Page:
the back story

For my father, Seymour Fromer z”l

When I was a child, my father gave me a book. It was about the Aleph-Bet letters, and how they lived. In it the letters each had a story to tell of their adventures—and although I did not know it at the time, each of their journeys had a holy mission, including the search for the Shekhinah, the Sabbath Bride, who had become lost and disappeared from the world. It was a bittersweet book, and I did not forget it.

What I learned from my father as a child was that the Aleph-Bet letters were alive. They were animate. They had souls (the vowels), and they had purpose. And the letters cared about something larger than themselves, although they were not always the most effective on their quest. But when the Aleph-Bet letters teamed up and worked together, they could bring remarkable things into the world. Not that that brought the Shekhinah back into the world—but it was not for lack of trying.

My father is known for being the founder and director of the Magnes Museum, and he spent his very last days and hours bringing the museum to its current safe haven under the wing of the Bancroft Library at UC Berkeley. But his job—his job job for decades—was Director of Jewish Education for Alameda and Contra Costa Counties. And for him, the Museum began (as it is now, once more) as a pedagogical tool—embracing all ages, traditions, and backgrounds. It was, in its way, an adjunct to the classroom, dedicated to learning through art, music, film, and scholarship. My father’s approach was transgressive at times, stepping out of bounds in order to see more clearly the varieties of the Jewish experience.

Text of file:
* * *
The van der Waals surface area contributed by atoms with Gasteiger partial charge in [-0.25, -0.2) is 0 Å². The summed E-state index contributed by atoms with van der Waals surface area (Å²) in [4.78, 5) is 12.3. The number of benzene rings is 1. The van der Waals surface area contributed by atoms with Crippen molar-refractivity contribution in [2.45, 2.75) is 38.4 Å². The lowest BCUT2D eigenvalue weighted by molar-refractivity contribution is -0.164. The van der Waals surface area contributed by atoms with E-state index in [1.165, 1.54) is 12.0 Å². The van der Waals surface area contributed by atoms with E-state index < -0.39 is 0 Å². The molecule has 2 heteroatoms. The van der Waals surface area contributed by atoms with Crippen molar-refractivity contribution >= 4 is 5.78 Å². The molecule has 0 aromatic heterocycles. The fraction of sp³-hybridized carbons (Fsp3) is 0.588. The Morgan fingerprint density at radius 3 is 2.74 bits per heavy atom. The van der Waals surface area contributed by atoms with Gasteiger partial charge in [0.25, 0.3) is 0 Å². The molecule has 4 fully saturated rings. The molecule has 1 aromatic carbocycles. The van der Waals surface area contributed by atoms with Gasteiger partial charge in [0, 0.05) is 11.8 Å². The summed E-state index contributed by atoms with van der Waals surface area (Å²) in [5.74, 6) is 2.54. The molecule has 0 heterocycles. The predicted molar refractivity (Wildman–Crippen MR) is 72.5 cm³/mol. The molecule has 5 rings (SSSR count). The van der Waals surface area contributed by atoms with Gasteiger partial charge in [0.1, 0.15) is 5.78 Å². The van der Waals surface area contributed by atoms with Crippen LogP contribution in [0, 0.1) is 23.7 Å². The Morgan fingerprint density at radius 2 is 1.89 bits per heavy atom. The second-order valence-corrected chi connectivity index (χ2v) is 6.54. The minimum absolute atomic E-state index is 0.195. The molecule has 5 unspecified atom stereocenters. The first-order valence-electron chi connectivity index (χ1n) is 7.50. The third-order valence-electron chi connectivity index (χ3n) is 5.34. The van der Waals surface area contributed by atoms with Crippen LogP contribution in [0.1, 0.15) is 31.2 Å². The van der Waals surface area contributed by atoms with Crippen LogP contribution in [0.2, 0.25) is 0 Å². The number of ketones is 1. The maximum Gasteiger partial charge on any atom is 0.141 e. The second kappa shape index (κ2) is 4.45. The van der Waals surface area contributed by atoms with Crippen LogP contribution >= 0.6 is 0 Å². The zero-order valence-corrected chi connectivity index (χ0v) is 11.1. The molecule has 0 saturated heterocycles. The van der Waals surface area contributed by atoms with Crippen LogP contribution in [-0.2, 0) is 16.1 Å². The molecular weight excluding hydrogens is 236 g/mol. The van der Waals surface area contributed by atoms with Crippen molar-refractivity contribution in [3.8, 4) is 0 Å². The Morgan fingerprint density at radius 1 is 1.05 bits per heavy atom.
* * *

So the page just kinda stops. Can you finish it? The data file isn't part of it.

Our movie, The Day Before Creation, is about the doors that can open when questions are posed without judgment, prejudice, or fear. It’s a beautiful tale of, yes, a father and a daughter in a lifelong conversation about the nature of Torah, the aleph-bet, history, science, archaeology, and God. It’s seamlessly interwoven across the generations, time, and space simply by posing a question and following its lead—ultimately to the roots of ancient Judaism.

Our protagonist, Malkah, finds herself on a pedagogical journey in pursuit of larger and larger questions, and finds that she must step beyond the boundaries of her father’s library to follow where her questions lead. Each question that our Malkah poses opens a door that leads deeper into the mysteries of Torah and the holy books, history, science, archaeology and ancient Near Eastern languages.

This is the pedagogy of my father. It is both particular and specific and as boundless as the ‘Or Ain Sof. And what it illuminates is a system of learning whose goal is not to collect (manuscripts, books, artifacts, cemeteries, amulets or art) but knowledge and understanding. While Seymour Fromer is remembered primarily for the things he collected and the Magnes Museum that he and my mother founded, for him objects were always only about the secrets they could reveal and the heritage they preserved.